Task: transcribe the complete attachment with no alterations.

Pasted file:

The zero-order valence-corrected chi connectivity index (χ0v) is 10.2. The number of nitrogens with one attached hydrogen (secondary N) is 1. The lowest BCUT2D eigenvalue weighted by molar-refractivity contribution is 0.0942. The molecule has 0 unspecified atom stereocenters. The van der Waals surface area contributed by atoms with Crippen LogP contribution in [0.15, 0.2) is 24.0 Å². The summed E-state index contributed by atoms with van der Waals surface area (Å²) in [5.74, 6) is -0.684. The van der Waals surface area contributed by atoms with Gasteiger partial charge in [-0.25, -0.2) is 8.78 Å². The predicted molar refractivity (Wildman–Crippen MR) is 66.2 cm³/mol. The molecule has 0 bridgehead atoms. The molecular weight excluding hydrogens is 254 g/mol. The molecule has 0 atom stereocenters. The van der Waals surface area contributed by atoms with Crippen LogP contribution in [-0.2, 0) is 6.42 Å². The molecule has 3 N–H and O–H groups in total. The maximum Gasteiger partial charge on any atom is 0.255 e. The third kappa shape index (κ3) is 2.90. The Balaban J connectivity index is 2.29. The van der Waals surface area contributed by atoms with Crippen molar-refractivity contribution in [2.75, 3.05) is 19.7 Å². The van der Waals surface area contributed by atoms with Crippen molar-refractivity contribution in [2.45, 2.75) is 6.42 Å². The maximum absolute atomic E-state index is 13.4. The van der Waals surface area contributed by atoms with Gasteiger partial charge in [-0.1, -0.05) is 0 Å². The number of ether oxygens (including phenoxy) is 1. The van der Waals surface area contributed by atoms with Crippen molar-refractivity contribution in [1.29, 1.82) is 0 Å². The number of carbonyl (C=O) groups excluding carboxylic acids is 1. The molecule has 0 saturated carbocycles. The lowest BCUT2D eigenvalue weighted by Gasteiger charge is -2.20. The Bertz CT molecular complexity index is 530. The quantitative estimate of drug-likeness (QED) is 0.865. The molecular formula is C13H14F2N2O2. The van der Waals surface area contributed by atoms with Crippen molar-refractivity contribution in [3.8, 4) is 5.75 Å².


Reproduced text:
The zero-order valence-corrected chi connectivity index (χ0v) is 10.2. The number of nitrogens with one attached hydrogen (secondary N) is 1. The lowest BCUT2D eigenvalue weighted by molar-refractivity contribution is 0.0942. The molecule has 0 unspecified atom stereocenters. The van der Waals surface area contributed by atoms with Crippen LogP contribution in [0.15, 0.2) is 24.0 Å². The summed E-state index contributed by atoms with van der Waals surface area (Å²) in [5.74, 6) is -0.684. The van der Waals surface area contributed by atoms with Gasteiger partial charge in [-0.25, -0.2) is 8.78 Å². The predicted molar refractivity (Wildman–Crippen MR) is 66.2 cm³/mol. The molecule has 0 bridgehead atoms. The molecular weight excluding hydrogens is 254 g/mol. The molecule has 0 atom stereocenters. The van der Waals surface area contributed by atoms with Crippen LogP contribution in [-0.2, 0) is 6.42 Å². The molecule has 3 N–H and O–H groups in total. The maximum Gasteiger partial charge on any atom is 0.255 e. The third kappa shape index (κ3) is 2.90. The Balaban J connectivity index is 2.29. The van der Waals surface area contributed by atoms with Crippen molar-refractivity contribution in [2.75, 3.05) is 19.7 Å². The van der Waals surface area contributed by atoms with Crippen molar-refractivity contribution in [2.45, 2.75) is 6.42 Å². The maximum absolute atomic E-state index is 13.4. The van der Waals surface area contributed by atoms with Gasteiger partial charge in [-0.1, -0.05) is 0 Å². The number of ether oxygens (including phenoxy) is 1. The van der Waals surface area contributed by atoms with Crippen molar-refractivity contribution in [1.29, 1.82) is 0 Å². The number of carbonyl (C=O) groups excluding carboxylic acids is 1. The molecule has 0 saturated carbocycles. The lowest BCUT2D eigenvalue weighted by Gasteiger charge is -2.20. The Bertz CT molecular complexity index is 530. The quantitative estimate of drug-likeness (QED) is 0.865. The molecular formula is C13H14F2N2O2. The van der Waals surface area contributed by atoms with Crippen molar-refractivity contribution in [3.8, 4) is 5.75 Å².